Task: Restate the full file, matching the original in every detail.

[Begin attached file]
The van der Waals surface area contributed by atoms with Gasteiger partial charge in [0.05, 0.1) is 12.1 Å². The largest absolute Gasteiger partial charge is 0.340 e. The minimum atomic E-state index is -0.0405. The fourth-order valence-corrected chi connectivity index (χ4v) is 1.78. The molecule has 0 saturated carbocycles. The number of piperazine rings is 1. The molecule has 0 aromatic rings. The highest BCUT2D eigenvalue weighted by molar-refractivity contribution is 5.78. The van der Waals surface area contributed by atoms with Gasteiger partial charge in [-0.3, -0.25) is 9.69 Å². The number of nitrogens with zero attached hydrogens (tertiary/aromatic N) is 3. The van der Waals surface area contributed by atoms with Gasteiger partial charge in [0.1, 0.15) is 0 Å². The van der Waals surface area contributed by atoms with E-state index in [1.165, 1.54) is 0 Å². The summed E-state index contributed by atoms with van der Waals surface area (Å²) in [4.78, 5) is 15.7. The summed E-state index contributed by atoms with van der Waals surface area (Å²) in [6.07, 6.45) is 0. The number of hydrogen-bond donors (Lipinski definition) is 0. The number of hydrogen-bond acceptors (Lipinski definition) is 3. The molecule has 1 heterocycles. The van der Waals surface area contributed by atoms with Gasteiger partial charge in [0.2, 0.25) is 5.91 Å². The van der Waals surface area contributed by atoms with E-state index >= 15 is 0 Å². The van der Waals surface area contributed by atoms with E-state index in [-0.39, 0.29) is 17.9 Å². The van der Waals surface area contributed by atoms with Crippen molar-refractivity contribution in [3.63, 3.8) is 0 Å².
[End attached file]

The van der Waals surface area contributed by atoms with Gasteiger partial charge in [0.05, 0.1) is 12.1 Å². The largest absolute Gasteiger partial charge is 0.340 e. The minimum atomic E-state index is -0.0405. The fourth-order valence-corrected chi connectivity index (χ4v) is 1.78. The molecule has 0 saturated carbocycles. The number of piperazine rings is 1. The molecule has 0 aromatic rings. The highest BCUT2D eigenvalue weighted by molar-refractivity contribution is 5.78. The van der Waals surface area contributed by atoms with Gasteiger partial charge in [-0.3, -0.25) is 9.69 Å². The number of nitrogens with zero attached hydrogens (tertiary/aromatic N) is 3. The van der Waals surface area contributed by atoms with Gasteiger partial charge in [0.1, 0.15) is 0 Å². The van der Waals surface area contributed by atoms with E-state index in [1.165, 1.54) is 0 Å². The summed E-state index contributed by atoms with van der Waals surface area (Å²) in [4.78, 5) is 15.7. The summed E-state index contributed by atoms with van der Waals surface area (Å²) in [6.07, 6.45) is 0. The number of hydrogen-bond donors (Lipinski definition) is 0. The number of hydrogen-bond acceptors (Lipinski definition) is 3. The molecule has 1 heterocycles. The van der Waals surface area contributed by atoms with Gasteiger partial charge in [0.2, 0.25) is 5.91 Å². The van der Waals surface area contributed by atoms with E-state index >= 15 is 0 Å². The van der Waals surface area contributed by atoms with E-state index in [-0.39, 0.29) is 17.9 Å². The van der Waals surface area contributed by atoms with Crippen molar-refractivity contribution in [3.63, 3.8) is 0 Å².